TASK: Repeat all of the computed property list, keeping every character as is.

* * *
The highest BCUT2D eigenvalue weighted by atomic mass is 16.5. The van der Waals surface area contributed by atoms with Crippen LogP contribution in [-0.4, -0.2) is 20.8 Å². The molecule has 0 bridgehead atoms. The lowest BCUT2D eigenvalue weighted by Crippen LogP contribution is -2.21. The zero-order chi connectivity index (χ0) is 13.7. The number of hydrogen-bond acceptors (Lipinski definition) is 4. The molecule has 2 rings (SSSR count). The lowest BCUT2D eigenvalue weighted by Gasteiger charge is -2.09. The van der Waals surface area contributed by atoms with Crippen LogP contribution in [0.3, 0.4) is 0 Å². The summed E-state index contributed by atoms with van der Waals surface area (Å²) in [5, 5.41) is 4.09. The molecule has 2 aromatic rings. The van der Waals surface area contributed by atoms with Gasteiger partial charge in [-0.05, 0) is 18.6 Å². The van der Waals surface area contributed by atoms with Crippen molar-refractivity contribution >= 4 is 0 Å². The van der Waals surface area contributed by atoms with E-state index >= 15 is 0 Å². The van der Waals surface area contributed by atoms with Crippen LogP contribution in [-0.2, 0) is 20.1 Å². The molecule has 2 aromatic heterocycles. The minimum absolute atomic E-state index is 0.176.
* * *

The highest BCUT2D eigenvalue weighted by atomic mass is 16.5. The van der Waals surface area contributed by atoms with Crippen LogP contribution in [-0.4, -0.2) is 20.8 Å². The molecule has 0 bridgehead atoms. The lowest BCUT2D eigenvalue weighted by Crippen LogP contribution is -2.21. The zero-order chi connectivity index (χ0) is 13.7. The number of hydrogen-bond acceptors (Lipinski definition) is 4. The molecule has 2 rings (SSSR count). The lowest BCUT2D eigenvalue weighted by Gasteiger charge is -2.09. The van der Waals surface area contributed by atoms with Crippen LogP contribution in [0.3, 0.4) is 0 Å². The summed E-state index contributed by atoms with van der Waals surface area (Å²) in [5, 5.41) is 4.09. The molecule has 2 aromatic rings. The van der Waals surface area contributed by atoms with Gasteiger partial charge in [-0.05, 0) is 18.6 Å². The van der Waals surface area contributed by atoms with Crippen molar-refractivity contribution >= 4 is 0 Å². The van der Waals surface area contributed by atoms with E-state index >= 15 is 0 Å². The van der Waals surface area contributed by atoms with Crippen LogP contribution in [-0.2, 0) is 20.1 Å². The molecule has 2 aromatic heterocycles. The minimum absolute atomic E-state index is 0.176.